Shivered-Philip Ridley


First performed at the Southwark Playhouse in London on March 9, 2012.

Original Cast:

Alec—a  20-year-old soldier                      Robbie Jarvis-Dean
Ryan—a twelve-year-old boy                    Joseph Drake
Jack—a twelve-year-old boy                     Joshua Williams
Lyn—Alec and Ryan’s mom                       Olivia Poulet
Gordy—in his twenties, a con man           Andrew Hawley
Evie—Jack’s obese mother                      Amanda Daniels
Mikey—Alec and Ryan’s dad                     Simon Lenagan

Director:  Russell Bolam
Scenic and Costume Design:  Anthony Lamble
Lighting Design:  Richard Howell
Sound Design:  Tom Gibbons

Publication:  Ridley, Philip. Shivered. Dramatists Play Service, Inc., 2013. Drama Library Stacks PR6068.I292 S38 2013.

Setting:  Draylingstowe in Essax, an automotive factory town that has gone bust.

Language:  Contemporary


No, mate!  My legs’re fucking hurting.  I can feel the veins knotting together like… like knotting-together stuff.  They hurt!  Fuck!

Genre/Style:   Dramatic/comedy

Plot:   Ryan and Jack are two twelve-year-old boys looking for aliens.  Ryan’s  brother, Alec, was a soldier whose beheading by the enemy was filmed and shared on the internet.  Ryan’s dad, a former automotive factory worker, has gone missing; and his mother can’t cope with their son’s death.  The play is fragmented and the scenes are out of order, reflecting the fragmentation of modern-day life and illuminating often-overlooked details with the benefit of hindsight.  The first act works better than the second, but the language and themes remain affecting.  Although the boys are twelve in the play, teens or college aged actors would be appropriate as the subject matter is quite mature.


Representative Monologues:  Mono­logues con­tain the first few lines and the last few lines; please con­sult the pub­lished text for the mono­logue in its entirety.

p.25:  Jack tells Ryan what happened to this girl at school who didn’t want to watch the video of Ryan’s brother being beheaded.


There was this girl. Gemma Burns. She’s the year above me. She said she thought watching something like that was disgusting. She don’t watch anything. Not even  bullfights or dogs being sick. She’s a right stuck-up cunt.  [Lines cut] Reece Jackson said they should break into Gemma’s bedroom one night and hold her down like they did in the toilets, only this time make her watch the film of her throwing up while watching your brother’s head being cut off. I said, if they did that, I’d like to be the one to film it. (Slight pause.) I think it’s a fake anyway.

p.33:  Gordy tells Lyn what happens to greyhounds once they stop racing.


You know what happens to greyhounds when they stop winning races. They’re killed. That was my job. I’d take them to the wood at the back of the stadium. I’d tie their leads round branches. Leave them to hang.  [Lines cut] Next time I did it, word had spread. There were twice as many people. I charged them money. Every time I did it the audience grew. I made more money from killing the dogs than my neighbor did from racing them. (Slight pause) Wanna meet later?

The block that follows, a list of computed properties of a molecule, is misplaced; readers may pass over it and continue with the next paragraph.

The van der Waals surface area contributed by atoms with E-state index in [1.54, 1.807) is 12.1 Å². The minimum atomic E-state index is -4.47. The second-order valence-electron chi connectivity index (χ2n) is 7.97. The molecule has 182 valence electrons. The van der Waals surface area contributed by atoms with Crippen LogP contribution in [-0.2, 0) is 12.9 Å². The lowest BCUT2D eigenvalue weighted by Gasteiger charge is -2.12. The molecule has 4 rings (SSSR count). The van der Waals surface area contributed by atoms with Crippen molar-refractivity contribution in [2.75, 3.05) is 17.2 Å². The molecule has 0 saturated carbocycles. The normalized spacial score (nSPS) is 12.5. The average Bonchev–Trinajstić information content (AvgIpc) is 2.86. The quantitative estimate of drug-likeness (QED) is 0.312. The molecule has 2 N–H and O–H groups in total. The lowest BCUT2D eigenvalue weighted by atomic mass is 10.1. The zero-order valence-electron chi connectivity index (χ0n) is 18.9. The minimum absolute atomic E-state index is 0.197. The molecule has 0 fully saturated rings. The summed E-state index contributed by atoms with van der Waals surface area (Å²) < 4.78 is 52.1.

Representative Scenes:  Scenes con­tain the first person’s lines and the last person’s lines; please con­sult the pub­lished text for the scene in its entirety.

p. 10-12:  Ryan and Jack are watching the canal and waiting for the alien monster to appear so that Ryan can take a picture of it.  Starts with


Okay… If anything comes out of the canal—We’re ready!

and ends with


I see it! (Jack and Ryan scream.)

p.27-29:  The first time Jack and Ryan meet.  Jack is hiding out from a group of bullies and Ryan is trying to find evidence of aliens to prove his dad isn’t crazy.   Starts with


What are you doing?

and ends with



p.38-40:  Jack and Ryan are again waiting for aliens.  Ryan shows Jack how to draw aliens.  During their lesson, Jack convinces Ryan to look at the video of Ryan’s brother being beheaded. At the end of the scene Ryan beats Jack unconscious and leaves him.  The beating leaves Jack brain dead.   Starts with


You mean… aliens look like snakes.

and ends with


Fuck me, no need for that, mate. Jesus. (Struggles to get up.) Help me up, mate… Come on… My bones are bending in this position—Shit! Shit! (Ryan picks up a piece of rubble.) Come on, mate.   (Ryan strikes Jack with rubble.) Mate, what’s that for? Come on! (Slight pause. Ryan strikes Jack again.) There no need for—Mate! Don’t! (Ryan hits Jack some more. Jack is screaming now.) Stop it, mate. It’s fucking hurting… Don’t! Mate! Let’s do some drawing. (Ryan continues to strike Jack.) Let’s do… some drawing…


Select Bibliography of Reviews and Criticism:  (Note:  arti­cle title links are to the online ver­sions, mostly UW-only restricted unless des­ig­nated as open access.)

Bowie-Sell, D. (2012, Apr 2). Shivered, Southwark Playhouse, review. [open access] The Telegraph.

Costa, M. (2012, Mar 15). Shivered—review. [open access] The Guardian.

Purves, L. (2012, Mar 15). It’s grimmer down south; Philip Ridley’s violent new Essex drama leaves Libby Purves unmoved. The Times (London), pp.12.

Taylor, P.  (2012, Mar 15). Shivered, Southwark Playhouse, London. [open access] The Independent.


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